19 Oct Maritime Museum curator donates state record shell to Hammocks Beach
BEAUFORT, N.C. — The North Carolina Maritime Museum in Beaufort is known for an extensive collection that highlights the many types of shells that are found along our coastline.
But it’s a shell in the personal collection of the museum’s education curator that is particularly notable.
The North Carolina Shell Club recently certified a Scotch bonnet belonging to Benjamin Wunderly as the state’s largest. It supplanted the previous title holder, a new find that was certified only two months before.
In fact, it was a news article about the discovery of that state-record Scotch bonnet that led Wunderly to take a closer look at his own collection.
“I thought to myself that I’ve got a Scotch bonnet that’s probably a contender based on the picture,” said Wunderly, who has worked at the museum since 2011 and was promoted in July to the Education Department’s top role. “I took some crude measurements at home, and I thought I might have something close to the record.”
So he took his scotch bonnet—North Carolina’s official state shell—to the shell club’s annual Shell Show, which was held in Morehead City in May. Two officials measured his shell and discovered it was 91.25 mm — a few millimeters larger than the previous state record of 87 mm.
“They told me it was larger by about the thickness of three dimes,” Wunderly said. “I felt bad about bumping her record so soon after she got it, but records are meant to be broken. I expect to be dethroned any day now.”
Wunderly originally found the shell on Bear Island in 1999 while he was working as a park ranger at Hammocks Beach State Park in Swansboro.
“I went on beach patrol every day as a park ranger,” he said. “I eventually amassed a nice shell collection, including all the rare ones I’d never seen before and stopped collecting.”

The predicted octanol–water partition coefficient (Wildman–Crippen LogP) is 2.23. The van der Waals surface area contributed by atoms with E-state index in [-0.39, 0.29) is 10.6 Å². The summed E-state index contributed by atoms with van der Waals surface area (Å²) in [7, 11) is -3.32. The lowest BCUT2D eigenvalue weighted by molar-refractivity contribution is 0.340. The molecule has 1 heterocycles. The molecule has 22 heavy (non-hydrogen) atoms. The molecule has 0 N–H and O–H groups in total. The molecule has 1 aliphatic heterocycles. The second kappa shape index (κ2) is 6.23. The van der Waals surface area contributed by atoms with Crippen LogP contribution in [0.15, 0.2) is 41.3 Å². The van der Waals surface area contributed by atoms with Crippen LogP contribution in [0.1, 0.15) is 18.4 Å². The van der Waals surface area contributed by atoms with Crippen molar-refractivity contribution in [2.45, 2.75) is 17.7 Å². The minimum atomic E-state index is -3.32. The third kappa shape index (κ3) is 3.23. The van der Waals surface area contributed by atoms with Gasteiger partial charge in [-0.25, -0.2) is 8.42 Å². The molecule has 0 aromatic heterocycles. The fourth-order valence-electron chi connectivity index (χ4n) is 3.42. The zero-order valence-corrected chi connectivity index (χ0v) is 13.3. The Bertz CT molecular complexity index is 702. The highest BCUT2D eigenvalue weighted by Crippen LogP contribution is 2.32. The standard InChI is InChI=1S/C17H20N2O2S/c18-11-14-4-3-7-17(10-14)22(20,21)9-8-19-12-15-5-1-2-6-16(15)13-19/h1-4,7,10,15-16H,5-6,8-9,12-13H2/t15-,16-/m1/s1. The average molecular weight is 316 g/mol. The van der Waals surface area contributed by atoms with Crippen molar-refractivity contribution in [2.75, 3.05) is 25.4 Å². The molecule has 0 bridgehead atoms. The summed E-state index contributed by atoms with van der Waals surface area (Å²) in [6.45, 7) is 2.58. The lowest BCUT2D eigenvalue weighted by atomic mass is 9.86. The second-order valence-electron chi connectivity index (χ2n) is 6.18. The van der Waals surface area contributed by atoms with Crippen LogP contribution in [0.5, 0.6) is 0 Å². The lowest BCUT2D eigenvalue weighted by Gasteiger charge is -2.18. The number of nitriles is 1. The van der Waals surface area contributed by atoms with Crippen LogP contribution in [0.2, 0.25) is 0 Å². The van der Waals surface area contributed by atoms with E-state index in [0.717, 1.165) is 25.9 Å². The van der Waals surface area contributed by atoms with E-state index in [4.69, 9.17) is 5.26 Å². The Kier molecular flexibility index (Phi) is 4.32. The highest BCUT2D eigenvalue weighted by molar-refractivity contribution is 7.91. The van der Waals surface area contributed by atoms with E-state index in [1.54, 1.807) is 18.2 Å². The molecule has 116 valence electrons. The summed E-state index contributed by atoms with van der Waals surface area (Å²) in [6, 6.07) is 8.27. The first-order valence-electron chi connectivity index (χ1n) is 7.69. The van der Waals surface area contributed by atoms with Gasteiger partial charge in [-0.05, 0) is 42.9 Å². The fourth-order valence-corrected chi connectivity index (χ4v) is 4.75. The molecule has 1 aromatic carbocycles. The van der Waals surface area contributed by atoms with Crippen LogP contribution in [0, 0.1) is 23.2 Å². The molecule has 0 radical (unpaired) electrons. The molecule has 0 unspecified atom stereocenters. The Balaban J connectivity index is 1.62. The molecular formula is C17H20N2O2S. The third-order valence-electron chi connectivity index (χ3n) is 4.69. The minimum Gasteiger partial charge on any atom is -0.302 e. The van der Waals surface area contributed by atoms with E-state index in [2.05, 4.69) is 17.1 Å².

That is until he came across the aforementioned Scotch bonnet.
“I saw this shell one morning and I said, ‘OK, I gotta get that one.’ I’d never seen one as large,” he said, noting that the 4 or 5 Scotch bonnets he had previously collected were about half the size.
All of them, he added, were found on Bear Island. That’s why he’s decided the record breaking one should go back there. Wunderly donated the Scotch bonnet to the park on Oct. 14. It was added to the shell display in the Hammocks Beach State Park Education Center, which is located on the mainland in Swansboro.
“I was kind of pleased that I had kept it so long,” Wunderly said, recounting a series of moves over the more than two decades that he’s had the shell. “But I’d like it to be somewhere people can see it.
“I think they’ll get a kick out of a pretty big Scotch bonnet.”
About the Scotch Bonnet (Semicassis granulata)
Species: Semicassis granulate
North Carolina is a land of firsts: the site of the first English child born in America, man’s first powered flight and Babe Ruth’s first professional home run.
It is also the first in the nation to name a state shell.
The Scotch bonnet was selected as the official state shell in 1965—a move initiated by the North Carolina Shell Club. Ashley Futrell of Beaufort was the North Carolina Senate sponsor of the bill, and Moncie Daniels of Dare County introduced the legislation in the state House. But before the bill was eventually passed, there were questions from other legislators about the practicality of selecting a state shell that was not easy to find in the state. Daniels, himself, was famously noted to be able to find only two after a promise to give a shell to each of his fellow representatives who voted for the bill.
One of the reasons the shell is not a necessarily common find is that the marine snail prefers warmer tropical and subtropical waters. Its range is from North Carolina to Brazil, with the offshore Gulf Stream accounting for its northernmost appearance.
The Scotch bonnet (pronounced bonay) was first described in 1778 by the Austrian naturalist Ignaz von Born. His Latin description, translated to English by Google, reads: “Shell ovate, transversely, obsoletely furrowed, serially spotted with yellow tissue, granulated lip, recurved tail.”
Those brightly colored spots on a live or fresh shell can fade quickly under the sun’s rays. The delicate nature of the shell makes finding an intact one washed up on shore a challenge to even the most seasoned shell seeker. The greatest chance of finding one are most likely in the areas of the coast closest to the Gulf Stream, like the Southern Outer Banks—however, the state’s record largest Scotch bonnet shell was found on Bear Island in neighboring Onslow County. The record holder it supplanted was found on Portsmouth Island, located within the Cape Lookout National Seashore.